Ask if your nuclear medicine technologist is certified. Certified technologists have demonstrated that they have specific training and experience to perform a nuclear medicine examination accurately. In order to maintain their certification, technologists are required to earn continuing medical education credits each year, which helps ensure that they are current with nuclear medicine technology and patient care skills. Ask if the nuclear medicine practice you are visiting is accredited. Practices that have obtained accreditation have demonstrated competency in every aspect of their operation, including the education and training of doctors and technologists, nuclear medicine equipment, document storage, policies safeguarding patients, and accuracy in diagnosis.

How safe are nuclear medicine procedures?
Nuclear medicine procedures are among the safest diagnostic imaging exams available. To obtain diagnostic information, a patient is given a very small amount of a radiopharmaceutical. Because such a small amount is used, the amount of radiation received from a nuclear medicine procedure is comparable with that received during a diagnostic x-ray. The nuclear medicine team will carefully perform the most appropriate examination for the patient’s particular medical problem and thereby avoid any unnecessary radiation exposure.

BC Technical Online Training for CE Credits!

POSTED BY Rachel Masey ON Thu, Sep 13, 2012 @ 09:41 AM
In order to provide the best patient care, health professionals must invest in educational opportunities that give them up to date knowledge and skills. Within the nuclear medicine and molecular imaging field,Technologists are required to earn 24 CE credits every two years by completing approved educational activities.  However, continuing education is not just a requirement for certification. It increases the chances of the best possible results for patient care. New discoveries in health care are made every day. Health care providers have the opportunity to learn new skills, gain new information, and put them to work for the benefit of their patients.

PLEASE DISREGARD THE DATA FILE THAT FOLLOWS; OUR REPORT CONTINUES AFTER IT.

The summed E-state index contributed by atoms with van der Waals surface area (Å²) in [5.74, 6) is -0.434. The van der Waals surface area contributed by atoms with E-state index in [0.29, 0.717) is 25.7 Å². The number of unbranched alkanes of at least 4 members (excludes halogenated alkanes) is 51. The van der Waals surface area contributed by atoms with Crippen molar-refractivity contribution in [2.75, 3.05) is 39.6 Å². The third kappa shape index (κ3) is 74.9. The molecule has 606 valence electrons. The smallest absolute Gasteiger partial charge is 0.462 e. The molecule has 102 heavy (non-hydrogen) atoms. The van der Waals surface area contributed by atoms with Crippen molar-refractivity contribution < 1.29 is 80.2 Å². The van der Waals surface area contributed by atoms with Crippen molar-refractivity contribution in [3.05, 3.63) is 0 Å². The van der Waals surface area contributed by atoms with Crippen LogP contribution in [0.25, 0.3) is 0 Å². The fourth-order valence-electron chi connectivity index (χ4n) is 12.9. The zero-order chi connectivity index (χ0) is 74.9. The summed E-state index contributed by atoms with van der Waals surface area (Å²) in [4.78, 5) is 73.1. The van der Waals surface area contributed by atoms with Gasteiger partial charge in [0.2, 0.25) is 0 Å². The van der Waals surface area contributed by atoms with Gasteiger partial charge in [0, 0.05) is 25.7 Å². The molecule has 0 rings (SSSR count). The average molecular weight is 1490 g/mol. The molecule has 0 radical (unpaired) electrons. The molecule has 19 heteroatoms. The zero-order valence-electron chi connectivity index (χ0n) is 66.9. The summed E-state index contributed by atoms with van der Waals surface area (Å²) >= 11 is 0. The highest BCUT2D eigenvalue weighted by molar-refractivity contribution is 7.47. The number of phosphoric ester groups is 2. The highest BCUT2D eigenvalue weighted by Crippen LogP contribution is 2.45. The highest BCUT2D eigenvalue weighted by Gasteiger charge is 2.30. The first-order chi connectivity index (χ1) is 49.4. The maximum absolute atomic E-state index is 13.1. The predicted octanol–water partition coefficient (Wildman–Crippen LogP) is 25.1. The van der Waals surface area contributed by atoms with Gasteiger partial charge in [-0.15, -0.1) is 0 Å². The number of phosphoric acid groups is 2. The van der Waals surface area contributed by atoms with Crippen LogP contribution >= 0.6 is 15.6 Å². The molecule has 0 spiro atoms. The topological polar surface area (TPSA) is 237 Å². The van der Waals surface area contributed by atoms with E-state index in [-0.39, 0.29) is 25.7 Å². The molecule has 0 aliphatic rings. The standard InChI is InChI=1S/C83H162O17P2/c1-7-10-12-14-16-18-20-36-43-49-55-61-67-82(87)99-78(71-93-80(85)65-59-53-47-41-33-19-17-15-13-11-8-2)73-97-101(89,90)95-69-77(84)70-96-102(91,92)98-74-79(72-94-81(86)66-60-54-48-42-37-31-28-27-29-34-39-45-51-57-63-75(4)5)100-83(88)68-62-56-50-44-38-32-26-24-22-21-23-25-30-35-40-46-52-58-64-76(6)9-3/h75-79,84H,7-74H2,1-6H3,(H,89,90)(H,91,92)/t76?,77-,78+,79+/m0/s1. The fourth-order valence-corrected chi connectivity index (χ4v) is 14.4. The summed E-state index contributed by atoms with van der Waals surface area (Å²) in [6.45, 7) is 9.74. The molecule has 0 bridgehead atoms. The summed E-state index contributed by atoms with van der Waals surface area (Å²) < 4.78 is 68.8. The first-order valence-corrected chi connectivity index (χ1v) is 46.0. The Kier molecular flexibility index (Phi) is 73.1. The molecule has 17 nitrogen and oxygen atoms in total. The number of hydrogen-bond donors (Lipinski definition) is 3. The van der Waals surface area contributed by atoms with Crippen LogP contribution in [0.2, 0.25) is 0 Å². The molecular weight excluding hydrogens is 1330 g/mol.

BC Technical is proud to offer continuing education opportunities to help you achieve your highest level of health service for your patients. Beginning this fall, we will offer multiple online courses. All CE courses are approved by The Society of Nuclear Medicine & Molecular Imaging for Category A credit. 

Recently, BC Technical, Inc. attended the Viva Las Vegas show – SNM Pacific Southwest Technologists Chapter. Ava Bixler, our molecular imaging Clinical Product Specialist, presented on Radiation Safety. If you missed out, here is a highlight from her speech.

Did you know?

Because they contain low levels of minerals that naturally decay, bananas are radioactive. The fruit contains high levels of potassium. Radioactive K-40 has an isotopic abundance of 0.01% and a half-life of 1.25 billion years.

The average banana contains around 450 mg of potassium and will experience about 14 decays each second. It's no big deal; you already have potassium in your body, 0.01% as K-40. We know that bananas are an essential part of proper nutrition and proven to help with stress, anemia, depression, hangovers, morning sickness, and many other heath issues.However, can your body handle the radiation?

Eating a banana for breakfast is not going to set off a Geiger counter. However, if you carry a produce truck full of them, you might encounter some problems!

Interesting Facts:

Banana Equivalent Doses

500 Million = Ten minutes next to Chernobyl reactor core after explosion and meltdown

80 Million = Fatal dose even with treatment

20 Million = Severe radiation poisoning, fatal in some cases

500,000 = Maximum legal yearly dose for a US radiation worker

70,000 = Chest CT scan

40,000 = Ten years of normal background dose, 85% of which is from natural sources

4000 = Mammogram

1000 = Approximate total dose received at Fukushima Town Hall in two weeks following accident

400 = Flight from London to New York

300 = Yearly release target for a nuclear power plant

200 = Chest X-ray

50 = Dental X-ray

1 = Eating a banana
As new information becomes available, it’s important for professionals to learn, not only for their own growth, but also for the benefit of the client. This is especially true in health care, as it has a significant impact on the health and well-being of patients. Customers in health care are not purchasing a product; they are gaining a better quality of life and potentially more years of healthy existence as a result of the knowledge of their health care providers. ­­